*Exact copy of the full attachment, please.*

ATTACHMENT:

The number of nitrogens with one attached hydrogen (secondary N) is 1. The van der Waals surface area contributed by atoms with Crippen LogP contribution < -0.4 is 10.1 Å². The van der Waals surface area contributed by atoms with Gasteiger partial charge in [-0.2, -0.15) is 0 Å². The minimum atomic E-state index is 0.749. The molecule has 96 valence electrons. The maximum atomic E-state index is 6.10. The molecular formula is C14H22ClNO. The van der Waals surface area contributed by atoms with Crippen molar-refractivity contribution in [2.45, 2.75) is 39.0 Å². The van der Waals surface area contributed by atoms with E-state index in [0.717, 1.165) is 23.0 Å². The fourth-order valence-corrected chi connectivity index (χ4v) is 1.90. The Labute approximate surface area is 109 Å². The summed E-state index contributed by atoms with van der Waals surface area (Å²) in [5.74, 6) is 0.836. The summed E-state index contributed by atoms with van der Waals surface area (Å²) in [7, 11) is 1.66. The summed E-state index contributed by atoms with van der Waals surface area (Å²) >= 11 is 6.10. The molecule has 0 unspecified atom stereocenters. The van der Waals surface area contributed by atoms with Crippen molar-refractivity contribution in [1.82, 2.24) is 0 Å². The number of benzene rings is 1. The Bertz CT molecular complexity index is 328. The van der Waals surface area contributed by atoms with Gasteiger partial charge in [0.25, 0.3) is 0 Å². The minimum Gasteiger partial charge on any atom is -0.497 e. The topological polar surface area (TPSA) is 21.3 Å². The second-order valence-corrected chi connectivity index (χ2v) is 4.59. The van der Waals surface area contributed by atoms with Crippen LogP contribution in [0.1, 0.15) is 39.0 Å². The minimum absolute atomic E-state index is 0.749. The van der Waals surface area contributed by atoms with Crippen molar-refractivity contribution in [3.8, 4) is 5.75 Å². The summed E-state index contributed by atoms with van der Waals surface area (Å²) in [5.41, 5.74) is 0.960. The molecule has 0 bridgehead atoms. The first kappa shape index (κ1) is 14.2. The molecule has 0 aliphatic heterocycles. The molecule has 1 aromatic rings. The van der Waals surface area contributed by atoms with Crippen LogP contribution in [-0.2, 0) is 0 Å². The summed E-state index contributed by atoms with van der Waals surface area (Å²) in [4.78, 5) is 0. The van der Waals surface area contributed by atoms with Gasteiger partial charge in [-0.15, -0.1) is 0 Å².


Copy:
The number of nitrogens with one attached hydrogen (secondary N) is 1. The van der Waals surface area contributed by atoms with Crippen LogP contribution < -0.4 is 10.1 Å². The van der Waals surface area contributed by atoms with Gasteiger partial charge in [-0.2, -0.15) is 0 Å². The minimum atomic E-state index is 0.749. The molecule has 96 valence electrons. The maximum atomic E-state index is 6.10. The molecular formula is C14H22ClNO. The van der Waals surface area contributed by atoms with Crippen molar-refractivity contribution in [2.45, 2.75) is 39.0 Å². The van der Waals surface area contributed by atoms with E-state index in [0.717, 1.165) is 23.0 Å². The fourth-order valence-corrected chi connectivity index (χ4v) is 1.90. The Labute approximate surface area is 109 Å². The summed E-state index contributed by atoms with van der Waals surface area (Å²) in [5.74, 6) is 0.836. The summed E-state index contributed by atoms with van der Waals surface area (Å²) in [7, 11) is 1.66. The summed E-state index contributed by atoms with van der Waals surface area (Å²) >= 11 is 6.10. The molecule has 0 unspecified atom stereocenters. The van der Waals surface area contributed by atoms with Crippen molar-refractivity contribution in [1.82, 2.24) is 0 Å². The number of benzene rings is 1. The Bertz CT molecular complexity index is 328. The van der Waals surface area contributed by atoms with Gasteiger partial charge in [0.25, 0.3) is 0 Å². The minimum Gasteiger partial charge on any atom is -0.497 e. The topological polar surface area (TPSA) is 21.3 Å². The second-order valence-corrected chi connectivity index (χ2v) is 4.59. The van der Waals surface area contributed by atoms with Crippen LogP contribution in [0.1, 0.15) is 39.0 Å². The minimum absolute atomic E-state index is 0.749. The van der Waals surface area contributed by atoms with Crippen molar-refractivity contribution in [3.8, 4) is 5.75 Å². The summed E-state index contributed by atoms with van der Waals surface area (Å²) in [5.41, 5.74) is 0.960. The molecule has 0 bridgehead atoms. The first kappa shape index (κ1) is 14.2. The molecule has 0 aliphatic heterocycles. The molecule has 1 aromatic rings. The van der Waals surface area contributed by atoms with Crippen LogP contribution in [-0.2, 0) is 0 Å². The summed E-state index contributed by atoms with van der Waals surface area (Å²) in [4.78, 5) is 0. The van der Waals surface area contributed by atoms with Gasteiger partial charge in [-0.15, -0.1) is 0 Å².